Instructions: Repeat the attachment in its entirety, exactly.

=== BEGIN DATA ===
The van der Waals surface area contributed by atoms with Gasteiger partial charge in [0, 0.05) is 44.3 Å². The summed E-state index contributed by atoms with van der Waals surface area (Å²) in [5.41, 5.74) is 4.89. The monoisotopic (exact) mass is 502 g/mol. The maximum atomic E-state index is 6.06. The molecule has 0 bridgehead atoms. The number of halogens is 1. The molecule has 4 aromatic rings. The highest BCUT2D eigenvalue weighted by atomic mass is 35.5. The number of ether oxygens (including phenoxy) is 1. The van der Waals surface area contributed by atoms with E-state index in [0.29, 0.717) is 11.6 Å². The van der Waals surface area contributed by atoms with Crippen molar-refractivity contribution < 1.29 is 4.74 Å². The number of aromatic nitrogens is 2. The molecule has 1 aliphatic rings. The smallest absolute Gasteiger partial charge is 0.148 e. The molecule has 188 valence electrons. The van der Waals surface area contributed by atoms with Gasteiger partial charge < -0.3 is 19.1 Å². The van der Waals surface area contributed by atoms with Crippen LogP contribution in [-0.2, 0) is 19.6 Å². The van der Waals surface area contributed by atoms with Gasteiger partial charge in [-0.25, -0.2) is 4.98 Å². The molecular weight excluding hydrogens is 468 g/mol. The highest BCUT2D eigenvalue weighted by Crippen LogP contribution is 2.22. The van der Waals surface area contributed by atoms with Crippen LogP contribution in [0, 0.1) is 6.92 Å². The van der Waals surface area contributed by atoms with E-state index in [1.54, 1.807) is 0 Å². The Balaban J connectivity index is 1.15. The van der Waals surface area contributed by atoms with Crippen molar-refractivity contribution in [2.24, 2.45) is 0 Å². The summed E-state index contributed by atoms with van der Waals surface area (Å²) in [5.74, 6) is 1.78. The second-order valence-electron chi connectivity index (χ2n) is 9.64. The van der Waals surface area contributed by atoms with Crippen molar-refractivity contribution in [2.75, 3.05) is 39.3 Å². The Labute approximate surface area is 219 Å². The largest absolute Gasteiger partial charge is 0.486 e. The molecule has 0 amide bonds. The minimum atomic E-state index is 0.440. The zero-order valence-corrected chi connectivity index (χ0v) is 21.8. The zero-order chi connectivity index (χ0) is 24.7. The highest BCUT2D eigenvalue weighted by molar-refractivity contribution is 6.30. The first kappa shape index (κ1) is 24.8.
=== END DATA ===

The van der Waals surface area contributed by atoms with Gasteiger partial charge in [0, 0.05) is 44.3 Å². The summed E-state index contributed by atoms with van der Waals surface area (Å²) in [5.41, 5.74) is 4.89. The monoisotopic (exact) mass is 502 g/mol. The maximum atomic E-state index is 6.06. The molecule has 0 bridgehead atoms. The number of halogens is 1. The molecule has 4 aromatic rings. The highest BCUT2D eigenvalue weighted by atomic mass is 35.5. The number of ether oxygens (including phenoxy) is 1. The van der Waals surface area contributed by atoms with E-state index in [0.29, 0.717) is 11.6 Å². The van der Waals surface area contributed by atoms with Crippen molar-refractivity contribution < 1.29 is 4.74 Å². The number of aromatic nitrogens is 2. The molecule has 1 aliphatic rings. The smallest absolute Gasteiger partial charge is 0.148 e. The molecule has 188 valence electrons. The van der Waals surface area contributed by atoms with Gasteiger partial charge < -0.3 is 19.1 Å². The van der Waals surface area contributed by atoms with Crippen LogP contribution in [-0.2, 0) is 19.6 Å². The van der Waals surface area contributed by atoms with Gasteiger partial charge in [-0.25, -0.2) is 4.98 Å². The molecular weight excluding hydrogens is 468 g/mol. The highest BCUT2D eigenvalue weighted by Crippen LogP contribution is 2.22. The van der Waals surface area contributed by atoms with Crippen LogP contribution in [0, 0.1) is 6.92 Å². The van der Waals surface area contributed by atoms with E-state index in [1.54, 1.807) is 0 Å². The Balaban J connectivity index is 1.15. The van der Waals surface area contributed by atoms with Crippen molar-refractivity contribution in [2.24, 2.45) is 0 Å². The summed E-state index contributed by atoms with van der Waals surface area (Å²) in [5.74, 6) is 1.78. The second-order valence-electron chi connectivity index (χ2n) is 9.64. The van der Waals surface area contributed by atoms with Crippen molar-refractivity contribution in [2.75, 3.05) is 39.3 Å². The Labute approximate surface area is 219 Å². The largest absolute Gasteiger partial charge is 0.486 e. The molecule has 0 amide bonds. The minimum atomic E-state index is 0.440. The zero-order valence-corrected chi connectivity index (χ0v) is 21.8. The zero-order chi connectivity index (χ0) is 24.7. The highest BCUT2D eigenvalue weighted by molar-refractivity contribution is 6.30. The first kappa shape index (κ1) is 24.8.